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Breanna Coon / Her Campus
Experiences

Finding myself in the works of Ismat Chughtai

I have been researching Indian society through literature, specifically the work of Ismat Chugtai. Touched by her courage and the logic and beauty of her ideas, I created paintings of her words, putting my journey and hers onto the canvas. Chugtai’s vision has helped me understand myself, encouraging me to create a mosaic of my true self in each painting I create—together forming my inner world. And leading me to identity and belonging.

My explorations took me into deep reflection on the role of art as perception change, for not only the one who is reading, or viewing, but for the artist as well. Chugtai’s short stories on the oppression of women resonate profoundly with me, for they are still observed today; many women are relegated to narrow role definitions, sometimes seen only as decorations, Chugtai’s works have given voice to the voiceless. To not shrink ourselves and be our own breadwinner. To not be ashamed of our shade of skin color, the proportions of our body.

One of her short stories, “Gainda,” is a story based on the caste and class of society. A low caste girl who works in the household of a Muslim family befriends the daughter and shares their values—of how the fairness of one caste’s skin has caused stigma, self-hatred and abuse termed as the “untouchables.” This has given rise to practices of combining ingredients and spices to lighten our skin, which reminds me of the times I was complimented or praised for working inside and putting turmeric on my skin to remove the burns the sun has caused me. To the infinite “fair and lovely” creams only to be filled with toxic chemicals, it’s the toxic words and stigma that need to be erased from our perceptions.

Because of Chugtai’s writings, I have tried to remove these blemishes first on my body and then in my art, so that I can echo her beliefs on canvas.

Brown hair, brown eyes. Patches of beige, creams and tan form my skin. Like clay, it represents a hard outer shell, the mould that I need to break and show the world what I am capable of. The beauty in me spreads to my canvases and brushes and swims to my watercolors—the synchronous rhythm I have for three hours every day, immersed in this journey of self-reflection, painting other people with brown hair, brown eyes and their hues. In my journey of works, I have taken snapshots in my brain and transform them into my art, to deliver the same emotions I felt when looking at my surroundings. To the observational sketch of the young boy drinking water and multi-colored hands reaching towards the sky. To the crown. The artwork representing the intense greed and strive for perfection among students.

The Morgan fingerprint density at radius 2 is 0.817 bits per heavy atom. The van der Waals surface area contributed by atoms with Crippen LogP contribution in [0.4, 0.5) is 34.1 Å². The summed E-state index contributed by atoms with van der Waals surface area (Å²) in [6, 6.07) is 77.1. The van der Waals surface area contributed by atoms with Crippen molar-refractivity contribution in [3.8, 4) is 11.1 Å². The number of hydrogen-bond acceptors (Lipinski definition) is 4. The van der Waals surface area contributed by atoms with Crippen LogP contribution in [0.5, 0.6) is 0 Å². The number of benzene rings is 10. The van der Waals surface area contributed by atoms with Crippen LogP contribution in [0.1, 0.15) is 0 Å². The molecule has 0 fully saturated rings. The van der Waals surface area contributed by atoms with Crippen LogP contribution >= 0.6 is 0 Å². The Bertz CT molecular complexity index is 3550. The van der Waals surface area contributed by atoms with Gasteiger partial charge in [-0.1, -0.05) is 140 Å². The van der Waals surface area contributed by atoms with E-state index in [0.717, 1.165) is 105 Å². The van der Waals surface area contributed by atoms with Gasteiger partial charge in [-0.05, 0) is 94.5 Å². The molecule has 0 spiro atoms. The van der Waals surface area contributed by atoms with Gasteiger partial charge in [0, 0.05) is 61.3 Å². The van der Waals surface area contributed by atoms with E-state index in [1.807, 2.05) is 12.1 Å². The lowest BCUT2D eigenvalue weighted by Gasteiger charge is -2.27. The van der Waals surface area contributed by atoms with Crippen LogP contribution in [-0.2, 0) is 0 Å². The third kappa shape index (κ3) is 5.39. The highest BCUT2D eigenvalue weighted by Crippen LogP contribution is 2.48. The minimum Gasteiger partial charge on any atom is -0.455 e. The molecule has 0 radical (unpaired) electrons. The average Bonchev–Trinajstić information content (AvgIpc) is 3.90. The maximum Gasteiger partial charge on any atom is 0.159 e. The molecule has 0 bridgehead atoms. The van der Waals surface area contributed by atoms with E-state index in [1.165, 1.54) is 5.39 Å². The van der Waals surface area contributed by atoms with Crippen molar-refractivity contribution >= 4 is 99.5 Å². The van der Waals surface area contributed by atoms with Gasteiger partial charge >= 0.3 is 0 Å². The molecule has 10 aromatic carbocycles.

I have understood myself through art. Each of my experiences that are created from different forms of expression.

This research has been a journey toward the integration of my creative inner life strengthened by Chugtai’s hope and inspiration so that I can see and express the beauty that is imbued in the world. To become my own experiment of how art can nourish our outer world and create a perception change that heals us within. 

Chugtai’s literature has helped me express my femininity and to paint my dreams into a reality, a true version of myself. A version where I can feel at peace. A version where the mirror can look up and tell me how proud she is. And I am grateful to Chugtai for all she has written and how she has touched my life and the lives of countless others, opening the eyes for the world to see issues that touch us all.

Deeva Thomas

New School '25

Hello! My name is Deeva and I am a freshman at The New School – Parsons School of Design and will be majoring in communication design. My hobbies include playing the ukulele, bullet journalling and singing! Thank you for stopping by :)
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